1) Jayā (जया) is the wife of Puṣpadanta, a subordinate of Śiva, who overheard him narrating the adventures of the seven Vidyādharas to Pārvatī, according to the Kathāsaritsāgara. Initially, he was denied entrance by Nandin, but through his magic power, became invisible, sneaked inside and overheard the story. Puṣpadanta narrated the story to his wife Jayā, who in turn, recited it in the presence of Pārvatī. She caused Puṣpadanta to be summoned and cursed him, together with Mālyavān (a gaṇa, who intervened and recommended for mercy) to become mortals.
2) Jayā (जया) is one of the epithets of Durgā, according to the Kathāsaritsāgara, chapter 53. Accordingly, as Vīravara praised Durgā: “... thou art the principle of life in creatures; by thee this world moves. In the beginning of creation Śiva beheld thee self-produced, blazing and illuminating the world with brightness hard to behold, like ten million orbs of fiery suddenly produced infant suns rising at once, filling the whole horizon with the circle of thy arms, bearing a sword, a club, a bow, arrows and a spear. And thou wast praised by that god Śiva in the following words ... [Jayā, etc...]”.
Also, “... when Skanda, and Vasiṣṭha, and Brahmā, and the others heard thee praised, under these [eg., Jayā] and other titles, by Śiva well skilled in praising, they also praised thee. And by praising thee, O adorable one, immortals, Ṛṣis and men obtained, and do now obtain, boons above their desire. ”
The Kathāsaritsāgara (‘ocean of streams of story’), mentioning Jayā, is a famous Sanskrit epic story revolving around prince Naravāhanadatta and his quest to become the emperor of the vidyādharas (celestial beings). The work is said to have been an adaptation of Guṇāḍhya’s Bṛhatkathā consisting of 100,000 verses, which in turn is part of a larger work containing 700,000 verses.Source: Shodhganga: Bhismacaritam a critical study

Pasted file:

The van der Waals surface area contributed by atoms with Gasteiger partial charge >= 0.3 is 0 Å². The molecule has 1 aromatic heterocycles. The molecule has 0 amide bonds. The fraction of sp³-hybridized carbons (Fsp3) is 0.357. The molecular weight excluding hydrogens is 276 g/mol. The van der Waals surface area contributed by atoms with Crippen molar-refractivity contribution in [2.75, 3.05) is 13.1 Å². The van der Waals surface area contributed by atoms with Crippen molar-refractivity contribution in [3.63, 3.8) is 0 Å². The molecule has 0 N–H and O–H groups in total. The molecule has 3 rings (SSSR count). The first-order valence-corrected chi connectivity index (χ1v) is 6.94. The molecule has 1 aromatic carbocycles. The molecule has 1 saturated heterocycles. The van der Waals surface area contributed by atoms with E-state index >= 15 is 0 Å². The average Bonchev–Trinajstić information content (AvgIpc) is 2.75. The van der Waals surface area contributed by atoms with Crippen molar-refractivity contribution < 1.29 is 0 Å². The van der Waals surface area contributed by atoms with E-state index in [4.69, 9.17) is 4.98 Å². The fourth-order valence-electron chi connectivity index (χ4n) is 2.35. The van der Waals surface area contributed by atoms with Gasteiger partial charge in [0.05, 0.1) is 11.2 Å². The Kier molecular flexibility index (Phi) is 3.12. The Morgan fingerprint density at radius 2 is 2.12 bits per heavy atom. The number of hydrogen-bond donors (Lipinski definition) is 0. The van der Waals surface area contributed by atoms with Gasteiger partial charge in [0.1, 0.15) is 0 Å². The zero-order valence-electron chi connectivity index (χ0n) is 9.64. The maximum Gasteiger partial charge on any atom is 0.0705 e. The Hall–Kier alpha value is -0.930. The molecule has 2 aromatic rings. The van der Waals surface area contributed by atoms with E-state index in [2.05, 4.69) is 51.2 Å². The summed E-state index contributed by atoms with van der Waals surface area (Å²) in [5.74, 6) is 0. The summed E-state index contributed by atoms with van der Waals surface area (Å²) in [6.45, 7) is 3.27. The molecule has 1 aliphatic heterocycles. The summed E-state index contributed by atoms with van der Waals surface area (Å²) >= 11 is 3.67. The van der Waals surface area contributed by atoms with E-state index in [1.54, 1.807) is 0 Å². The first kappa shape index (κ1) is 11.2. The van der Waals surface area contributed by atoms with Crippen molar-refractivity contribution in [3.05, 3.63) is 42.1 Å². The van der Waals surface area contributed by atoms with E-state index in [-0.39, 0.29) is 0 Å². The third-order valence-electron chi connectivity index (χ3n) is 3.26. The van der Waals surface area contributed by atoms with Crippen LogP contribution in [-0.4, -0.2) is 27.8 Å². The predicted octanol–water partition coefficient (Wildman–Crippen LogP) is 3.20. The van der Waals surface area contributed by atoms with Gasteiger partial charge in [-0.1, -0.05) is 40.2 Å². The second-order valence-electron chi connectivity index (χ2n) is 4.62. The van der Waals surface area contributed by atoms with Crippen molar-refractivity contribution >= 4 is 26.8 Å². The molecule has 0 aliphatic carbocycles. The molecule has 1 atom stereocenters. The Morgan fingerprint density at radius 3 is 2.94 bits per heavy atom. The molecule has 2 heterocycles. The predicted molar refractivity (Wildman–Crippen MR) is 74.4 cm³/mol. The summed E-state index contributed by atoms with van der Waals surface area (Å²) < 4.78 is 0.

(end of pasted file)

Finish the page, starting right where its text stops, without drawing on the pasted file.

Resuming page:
Jāyā (जाया) is the name of a Sanskrit metre (chandas) [defined as उ.उ.उ.इ] of the Upajāti type as employed in the Bhīṣmacarita (Bhishma Charitra) which is a mahākāvya (‘epic poem’) written by Hari Narayan Dikshit.—We find ten examples of Jāyā variety of Upajāti metre in the Bhīṣmacarita. The example of it is verse IV.13. [...] The other examples are as follows: IV.21, IV.40, X.10, X.11, X.44, XI.5, XI.34, XIV.10 and XIV.36.
Kavya (काव्य, kavya) refers to Sanskrit poetry, a popular ancient Indian tradition of literature. There have been many Sanskrit poets over the ages, hailing from ancient India and beyond. This topic includes mahakavya, or ‘epic poetry’ and natya, or ‘dramatic poetry’.
Natyashastra (theatrics and dramaturgy)Source: Wisdom Library: Saṅgītaśiromaṇi
Jayā (जया) refers to “the victorious one” and is the presiding deity of suśobhī (‘very brilliant’), according to the Saṅgītaśiromaṇi 67-84. Suśobhī represents one of the sixteen words that together make up the elā musical composition (prabandha). Elā is an important subgenre of song and was regarded as an auspicious and important prabandha (composition) in ancient Indian music (gāndharva). According to nirukta analysis, the etymological meaning of elā can be explained as follows: a represents Viṣṇu, i represents Kāmadeva, la represents Lakṣmī.